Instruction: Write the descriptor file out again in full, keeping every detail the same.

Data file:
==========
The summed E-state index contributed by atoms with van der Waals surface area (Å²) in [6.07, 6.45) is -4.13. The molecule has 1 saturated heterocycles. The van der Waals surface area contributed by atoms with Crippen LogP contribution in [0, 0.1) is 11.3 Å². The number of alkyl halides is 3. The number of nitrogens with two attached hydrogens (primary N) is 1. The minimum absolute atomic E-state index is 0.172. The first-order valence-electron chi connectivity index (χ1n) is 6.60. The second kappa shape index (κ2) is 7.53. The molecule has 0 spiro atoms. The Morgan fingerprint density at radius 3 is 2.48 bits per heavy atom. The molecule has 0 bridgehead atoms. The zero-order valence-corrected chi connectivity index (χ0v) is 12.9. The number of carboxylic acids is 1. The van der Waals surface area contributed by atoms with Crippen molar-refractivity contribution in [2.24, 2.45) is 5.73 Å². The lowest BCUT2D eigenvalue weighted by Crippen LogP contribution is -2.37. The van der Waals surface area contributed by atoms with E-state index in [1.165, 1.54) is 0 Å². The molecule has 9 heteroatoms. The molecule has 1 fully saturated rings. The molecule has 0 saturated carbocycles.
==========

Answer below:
The summed E-state index contributed by atoms with van der Waals surface area (Å²) in [6.07, 6.45) is -4.13. The molecule has 1 saturated heterocycles. The van der Waals surface area contributed by atoms with Crippen LogP contribution in [0, 0.1) is 11.3 Å². The number of alkyl halides is 3. The number of nitrogens with two attached hydrogens (primary N) is 1. The minimum absolute atomic E-state index is 0.172. The first-order valence-electron chi connectivity index (χ1n) is 6.60. The second kappa shape index (κ2) is 7.53. The molecule has 0 spiro atoms. The Morgan fingerprint density at radius 3 is 2.48 bits per heavy atom. The molecule has 0 bridgehead atoms. The zero-order valence-corrected chi connectivity index (χ0v) is 12.9. The number of carboxylic acids is 1. The van der Waals surface area contributed by atoms with Crippen molar-refractivity contribution in [2.24, 2.45) is 5.73 Å². The lowest BCUT2D eigenvalue weighted by Crippen LogP contribution is -2.37. The van der Waals surface area contributed by atoms with E-state index in [1.165, 1.54) is 0 Å². The molecule has 9 heteroatoms. The molecule has 1 fully saturated rings. The molecule has 0 saturated carbocycles.